I was watching a midnight showing of Clueless on Bravo. Come ya'll, we all love that movie. For me it's one of three movies I can spontaneously starting quoting from. The other two are When Harry Met Sally and Drop Dead Gorgeous. But that's neither here nor there. Anyway right after Cher's speech on the Haitians (pronounced Hate-Tee-Ens), Bravo shows a little preview of Top Chef. Returning to Top Chef will be the sneering Tom Colicchio and the Jaime Geicher-all-grown-up Gail Simmons.
The contestants themselves seems like a bunch of preening asshats themselves but it's hard to gauge anything from such promos. I would have never guessed from the first season's promo's that the totally loveable Lee Ann would be part of the mix. There is some lady who isn't all that attractive but delusionally says that she will use her sexiness to get what she wants. Has anyone in the history of reality TV actually be able to trade on their looks to win a challenge? Pluh-eeease!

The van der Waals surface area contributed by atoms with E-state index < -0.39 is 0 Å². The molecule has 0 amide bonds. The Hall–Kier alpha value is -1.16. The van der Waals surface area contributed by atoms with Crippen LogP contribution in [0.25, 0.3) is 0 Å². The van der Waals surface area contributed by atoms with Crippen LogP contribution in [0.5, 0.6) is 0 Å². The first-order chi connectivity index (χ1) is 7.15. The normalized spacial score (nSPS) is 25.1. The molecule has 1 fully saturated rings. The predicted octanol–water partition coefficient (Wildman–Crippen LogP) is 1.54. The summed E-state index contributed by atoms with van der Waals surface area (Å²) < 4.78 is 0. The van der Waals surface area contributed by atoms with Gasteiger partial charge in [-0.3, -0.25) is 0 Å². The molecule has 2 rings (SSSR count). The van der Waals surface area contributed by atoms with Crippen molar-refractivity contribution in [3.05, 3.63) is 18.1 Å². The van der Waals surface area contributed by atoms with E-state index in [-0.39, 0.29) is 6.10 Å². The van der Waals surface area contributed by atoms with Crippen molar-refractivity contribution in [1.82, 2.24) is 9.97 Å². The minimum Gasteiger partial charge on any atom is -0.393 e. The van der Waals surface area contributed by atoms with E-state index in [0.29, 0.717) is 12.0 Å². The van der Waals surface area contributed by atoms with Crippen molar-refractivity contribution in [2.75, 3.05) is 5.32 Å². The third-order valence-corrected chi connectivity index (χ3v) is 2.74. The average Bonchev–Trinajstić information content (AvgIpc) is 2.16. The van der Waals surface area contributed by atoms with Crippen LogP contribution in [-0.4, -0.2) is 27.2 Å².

The biggest change in the second season is the replacement of Billy Joel's Child Bride with Padma Lakshmi, a sometime actress, food personality, and most notably wife of Salman Rushdie. Unlike Billy Joel's Child Bride, she does have some concrete professional experience in the food realm. She hosted a couple of Food Network goes to exotic countries specials and was a presenter on Melting Pot, a Food Network show in the daytime that has rotating chefs cooking ethnic cuisine. Sadly Food Network would prefer white folks to educate their audience about ethnic food (i.e. Paula Deens collard green won tons). Anyway, I am excited at Padma's role in Top Chef, she's pretty laid back, slightly exotic, and a decent food presenter. I'm hoping she can balance the bitchiness of Gail.
In anticipation of the upcoming Top Chef Season, I ask you, my readers, what should be my nickname for Padma?
1. Sylk - After her unintentionally hilarious performance as Mariah Carey's rival in Glitter.
2. Salman Rushdie's Trophy Wife - Since this appears to be the landing area for women married to much more famous and certainly more accomplished men.